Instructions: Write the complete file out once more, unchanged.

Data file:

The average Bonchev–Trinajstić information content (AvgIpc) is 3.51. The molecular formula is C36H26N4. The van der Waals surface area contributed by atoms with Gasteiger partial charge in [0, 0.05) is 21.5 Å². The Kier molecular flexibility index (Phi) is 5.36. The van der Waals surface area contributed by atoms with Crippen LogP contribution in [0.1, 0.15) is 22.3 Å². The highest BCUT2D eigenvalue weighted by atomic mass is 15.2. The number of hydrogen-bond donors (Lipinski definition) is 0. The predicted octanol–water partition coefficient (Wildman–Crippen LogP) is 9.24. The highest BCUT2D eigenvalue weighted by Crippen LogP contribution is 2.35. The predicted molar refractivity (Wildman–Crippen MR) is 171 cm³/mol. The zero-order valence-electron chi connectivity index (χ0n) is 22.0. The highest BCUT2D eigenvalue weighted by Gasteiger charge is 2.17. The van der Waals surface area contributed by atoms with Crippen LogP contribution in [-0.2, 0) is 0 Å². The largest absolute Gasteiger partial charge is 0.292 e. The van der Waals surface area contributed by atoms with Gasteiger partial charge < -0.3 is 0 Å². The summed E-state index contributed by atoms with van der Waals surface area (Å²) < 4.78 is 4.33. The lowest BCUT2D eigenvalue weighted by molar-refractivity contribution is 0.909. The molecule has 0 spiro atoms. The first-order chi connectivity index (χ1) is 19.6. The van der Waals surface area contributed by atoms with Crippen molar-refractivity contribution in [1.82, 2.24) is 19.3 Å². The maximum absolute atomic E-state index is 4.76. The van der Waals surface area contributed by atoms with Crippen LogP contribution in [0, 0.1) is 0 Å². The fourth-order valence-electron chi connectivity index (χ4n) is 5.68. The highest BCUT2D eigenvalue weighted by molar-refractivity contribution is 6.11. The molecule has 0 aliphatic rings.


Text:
The average Bonchev–Trinajstić information content (AvgIpc) is 3.51. The molecular formula is C36H26N4. The van der Waals surface area contributed by atoms with Gasteiger partial charge in [0, 0.05) is 21.5 Å². The Kier molecular flexibility index (Phi) is 5.36. The van der Waals surface area contributed by atoms with Crippen LogP contribution in [0.1, 0.15) is 22.3 Å². The highest BCUT2D eigenvalue weighted by atomic mass is 15.2. The number of hydrogen-bond donors (Lipinski definition) is 0. The predicted octanol–water partition coefficient (Wildman–Crippen LogP) is 9.24. The highest BCUT2D eigenvalue weighted by Crippen LogP contribution is 2.35. The predicted molar refractivity (Wildman–Crippen MR) is 171 cm³/mol. The zero-order valence-electron chi connectivity index (χ0n) is 22.0. The highest BCUT2D eigenvalue weighted by Gasteiger charge is 2.17. The van der Waals surface area contributed by atoms with Crippen LogP contribution in [-0.2, 0) is 0 Å². The largest absolute Gasteiger partial charge is 0.292 e. The van der Waals surface area contributed by atoms with Gasteiger partial charge < -0.3 is 0 Å². The summed E-state index contributed by atoms with van der Waals surface area (Å²) < 4.78 is 4.33. The lowest BCUT2D eigenvalue weighted by molar-refractivity contribution is 0.909. The molecule has 0 spiro atoms. The first-order chi connectivity index (χ1) is 19.6. The van der Waals surface area contributed by atoms with Crippen molar-refractivity contribution in [1.82, 2.24) is 19.3 Å². The maximum absolute atomic E-state index is 4.76. The van der Waals surface area contributed by atoms with Crippen LogP contribution in [0, 0.1) is 0 Å². The fourth-order valence-electron chi connectivity index (χ4n) is 5.68. The highest BCUT2D eigenvalue weighted by molar-refractivity contribution is 6.11. The molecule has 0 aliphatic rings.